Separation and a Child’s Brain

  • By Ari Daniel
  • Posted 06.27.18
  • NOVA

In May and June of 2018, over 2,000 migrant children were forcibly separated from their parents after crossing the U.S.-Mexico border following the announcement of President Donald Trump's "zero tolerance" immigration policy. The separations may have long-term health implications, stemming from psychological and social trauma. What exactly happens in the brain of the child during separation, and is it possible to ever recover?

Running Time: 03:19


Separation and Children’s Brains

Published June 27, 2018

Onscreen: When children are separated from their parents, what happens to the brain of the child?

Karlen Lyons-Ruth: Even very brief separations are stressful to infants and young children.

Onscreen: In the first few minutes…

Lyons-Ruth: Our sympathetic nervous system kicks in and impels us to try to cope with this separation by calling for the parent, crying, getting upset, signaling that we need the parent back to be our source of security and safety and regulation.

Onscreen: Then comes a flood of cortisol (a stress hormone), which can trigger fight or flight. But prolonged exposure can be harmful.

Lyons-Ruth: It begins to damage brain cells. Hippocampal cells will die, that's our memory center. The electrical activity in the brain is being reduced by these more prolonged separations.

Robin Deutsch: The other thing that's affected in the brain is the amygdala. It's the fight or flight center­­­. So when you've got this really overactive amygdala, the ability to be able to evaluate risk, make good decisions is compromised. Not only does it affect the architecture of the brain but long term it affects health and early death.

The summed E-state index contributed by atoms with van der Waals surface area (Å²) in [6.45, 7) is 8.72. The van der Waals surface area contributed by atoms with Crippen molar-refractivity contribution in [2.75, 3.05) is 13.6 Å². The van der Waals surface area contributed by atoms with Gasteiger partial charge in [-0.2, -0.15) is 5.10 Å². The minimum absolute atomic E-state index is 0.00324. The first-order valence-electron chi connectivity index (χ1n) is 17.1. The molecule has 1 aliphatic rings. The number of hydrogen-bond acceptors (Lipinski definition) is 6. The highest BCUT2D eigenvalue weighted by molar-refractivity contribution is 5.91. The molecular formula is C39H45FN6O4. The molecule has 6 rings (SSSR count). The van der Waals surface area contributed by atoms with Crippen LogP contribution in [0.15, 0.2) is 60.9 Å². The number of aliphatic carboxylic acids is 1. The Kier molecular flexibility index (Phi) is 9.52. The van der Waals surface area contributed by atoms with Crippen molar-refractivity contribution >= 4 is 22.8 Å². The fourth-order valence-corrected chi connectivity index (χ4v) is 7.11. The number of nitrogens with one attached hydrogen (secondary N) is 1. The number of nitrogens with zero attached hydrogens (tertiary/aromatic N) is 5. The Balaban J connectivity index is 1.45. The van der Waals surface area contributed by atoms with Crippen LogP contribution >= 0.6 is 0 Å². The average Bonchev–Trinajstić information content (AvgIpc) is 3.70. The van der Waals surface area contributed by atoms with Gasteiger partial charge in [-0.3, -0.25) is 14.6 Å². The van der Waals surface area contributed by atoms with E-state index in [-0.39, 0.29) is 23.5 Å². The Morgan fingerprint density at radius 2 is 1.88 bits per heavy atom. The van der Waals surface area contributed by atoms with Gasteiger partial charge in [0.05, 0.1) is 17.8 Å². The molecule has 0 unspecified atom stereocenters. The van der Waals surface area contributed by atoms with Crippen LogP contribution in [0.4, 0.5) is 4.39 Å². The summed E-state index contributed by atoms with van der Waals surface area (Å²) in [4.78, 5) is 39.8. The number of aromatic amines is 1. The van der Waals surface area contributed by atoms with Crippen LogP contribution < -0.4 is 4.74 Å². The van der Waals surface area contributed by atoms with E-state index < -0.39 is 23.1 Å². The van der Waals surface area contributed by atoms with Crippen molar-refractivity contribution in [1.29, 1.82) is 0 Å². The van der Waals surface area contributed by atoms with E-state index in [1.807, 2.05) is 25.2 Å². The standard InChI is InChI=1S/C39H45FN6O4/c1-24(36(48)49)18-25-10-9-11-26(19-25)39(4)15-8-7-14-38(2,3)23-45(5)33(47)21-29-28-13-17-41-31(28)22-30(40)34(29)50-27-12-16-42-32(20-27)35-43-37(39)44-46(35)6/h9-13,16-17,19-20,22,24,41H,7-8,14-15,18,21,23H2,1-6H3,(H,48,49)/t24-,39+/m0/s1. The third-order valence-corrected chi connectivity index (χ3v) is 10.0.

Onscreen: One key to healthy brain development is “attachment,” building a strong bond with a reliable, consistent caregiver.

Lyons-Ruth: It's the foundation on which we build our exploration and our autonomy and our curiosity and the cognitive skills with which we're going to negotiate the world. It's a very fundamental system to protect and it's foundational to many of the child's developmental achievements.

Time is very important when you're dealing with very young children because you begin to see this deterioration fairly quickly. The idea that you're going to hold a young child away from the parent for a week or two weeks or three weeks is an enormity of time for a young child. They just know that the parent is absent and that can be equivalent to the parent basically being dead or having abandoned them.

Onscreen: Kids who don't form a strong, lasting bond with an adult by age two are more likely to have a disrupted attachment system.

Lyons-Ruth: One of the things we see in children reared in institutions in the first two years of life is that the attachment system goes badly awry.

Deutsch: Ultimately that relationship with the caregiver predicts the kind of interpersonal relationships that the child will have as they get older.

Onscreen: A dependable caregiver is important for building trust. An undependable caregiver can make trusting others hard. Once a separation happens, reuniting child and parent ASAP…

Lyons-Ruth: …is very important if we want to prevent later very problematic outcomes for these kids. The younger the child, the more urgent it is.

Deutsch: Recovery is certainly possible. But I think the prognosis for most of these children is they're not going to be okay.



Digital Producer
Ari Daniel
Production Assistance
Fatima Husain & Aparna Nathan
Editorial Review
Julia Cort
© WGBH Educational Foundation 2018




(main image: old and young hand)

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